Do Phones & School Mix Well?
Everyone knows that the world we live in today is totally consumed by technology. Almost every student at AHS has nearly unlimited access to their phones outside of school. Starting this year, students will have even more access due to the allowance of phones during class changes. Educators and parents are worried that this new lenient rule will lead to more distracted students. Is this added access to our phones really a good idea?
Research states yes! Charise Rohm Nulsen, author of “Cell Phones at School: Should They Be Allowed?”, believes that students having access to their phones in school allows them to learn how to engage with cell phones appropriately. Allowing students to have a certain time to be on their phones and a designated time to not be on their phones allows students to learn early on that phones are usually not needed or sometimes allowed in a professional environment . Learning how and when to engage with phones is an important life skill that every student needs.
Allowing students to have their phones during class changes will most likely lead to less phones being taken up. In the past, many students would sneak onto their phones during class. Knowing that students can be on their phones in the hallways they most likely will not be on their phones during class time. AHS student Daelyn Latham stated, “I no longer have the urge to check my phone during class now that I have the option to get on it in between classes''. Teachers will inevitably take up less phones because many students will no longer be tempted to check their phones during class instruction.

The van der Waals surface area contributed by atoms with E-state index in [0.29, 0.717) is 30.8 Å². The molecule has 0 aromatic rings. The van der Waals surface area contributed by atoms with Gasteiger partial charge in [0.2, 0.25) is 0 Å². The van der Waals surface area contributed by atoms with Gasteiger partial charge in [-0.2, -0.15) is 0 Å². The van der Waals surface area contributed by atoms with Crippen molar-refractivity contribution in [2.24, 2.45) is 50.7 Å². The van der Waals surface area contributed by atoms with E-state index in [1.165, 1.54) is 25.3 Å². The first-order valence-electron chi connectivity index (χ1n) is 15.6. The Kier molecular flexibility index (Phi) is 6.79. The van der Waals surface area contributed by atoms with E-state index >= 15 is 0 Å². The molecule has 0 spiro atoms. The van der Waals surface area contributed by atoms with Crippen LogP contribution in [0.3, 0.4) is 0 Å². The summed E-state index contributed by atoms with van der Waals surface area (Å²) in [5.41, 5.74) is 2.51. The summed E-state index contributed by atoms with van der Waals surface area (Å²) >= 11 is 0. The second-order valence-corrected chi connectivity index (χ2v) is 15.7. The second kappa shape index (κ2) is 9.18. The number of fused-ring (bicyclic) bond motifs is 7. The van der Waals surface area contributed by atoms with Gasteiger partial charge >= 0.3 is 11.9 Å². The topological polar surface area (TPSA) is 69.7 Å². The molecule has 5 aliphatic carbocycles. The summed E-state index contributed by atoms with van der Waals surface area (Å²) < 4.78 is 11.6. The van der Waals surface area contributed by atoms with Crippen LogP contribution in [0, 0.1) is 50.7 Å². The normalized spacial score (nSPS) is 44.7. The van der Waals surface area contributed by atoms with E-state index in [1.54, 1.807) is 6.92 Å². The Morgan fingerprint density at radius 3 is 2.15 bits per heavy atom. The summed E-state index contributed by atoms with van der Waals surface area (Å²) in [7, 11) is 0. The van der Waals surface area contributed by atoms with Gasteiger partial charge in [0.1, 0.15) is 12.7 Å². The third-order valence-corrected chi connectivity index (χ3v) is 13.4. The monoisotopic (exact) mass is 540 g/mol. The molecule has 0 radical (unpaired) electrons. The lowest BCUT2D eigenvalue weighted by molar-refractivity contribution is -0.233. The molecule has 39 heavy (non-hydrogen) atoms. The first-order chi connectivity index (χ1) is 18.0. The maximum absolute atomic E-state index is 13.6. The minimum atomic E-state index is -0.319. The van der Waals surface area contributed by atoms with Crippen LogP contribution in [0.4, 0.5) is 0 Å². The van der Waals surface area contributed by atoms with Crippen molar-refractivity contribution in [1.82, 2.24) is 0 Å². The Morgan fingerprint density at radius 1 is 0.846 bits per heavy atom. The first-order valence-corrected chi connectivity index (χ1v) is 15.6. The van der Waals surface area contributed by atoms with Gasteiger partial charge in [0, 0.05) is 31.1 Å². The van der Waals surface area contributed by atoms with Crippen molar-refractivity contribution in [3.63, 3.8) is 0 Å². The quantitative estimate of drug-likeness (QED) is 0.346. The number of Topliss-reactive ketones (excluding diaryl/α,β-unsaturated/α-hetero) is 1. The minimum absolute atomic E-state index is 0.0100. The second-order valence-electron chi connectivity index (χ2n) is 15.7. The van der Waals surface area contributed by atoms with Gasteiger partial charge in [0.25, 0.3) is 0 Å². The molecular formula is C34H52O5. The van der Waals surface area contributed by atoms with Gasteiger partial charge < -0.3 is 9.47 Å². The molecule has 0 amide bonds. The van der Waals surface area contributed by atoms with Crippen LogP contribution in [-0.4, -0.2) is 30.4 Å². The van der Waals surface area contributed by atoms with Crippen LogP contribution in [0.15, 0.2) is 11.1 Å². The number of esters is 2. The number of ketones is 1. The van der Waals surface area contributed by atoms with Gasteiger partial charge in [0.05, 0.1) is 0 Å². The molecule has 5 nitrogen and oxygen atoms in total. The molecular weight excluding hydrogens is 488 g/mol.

Many parents and educators believe that the allowance of phones in the hallways will cause students to be more distracted. Having phones in the hallways should not interfere with class instruction because of another rule Amory has implemented. School policy requires students to turn off their phones and put them in a caddy during class time to prevent any notifications from disturbing the class. This also prevents students from having their phones and possibly being distracted by them. When it comes to distractions in the hallways, there have been no reports of students colliding into each other, falling, fighting, etc from being on their phones so far.
The students at AHS are thrilled for their new phone rights. The new rule will lead to less phones being taken up. It will also allow students to learn how to engage with their phones appropriately in a professional setting. School and Phones do mix well!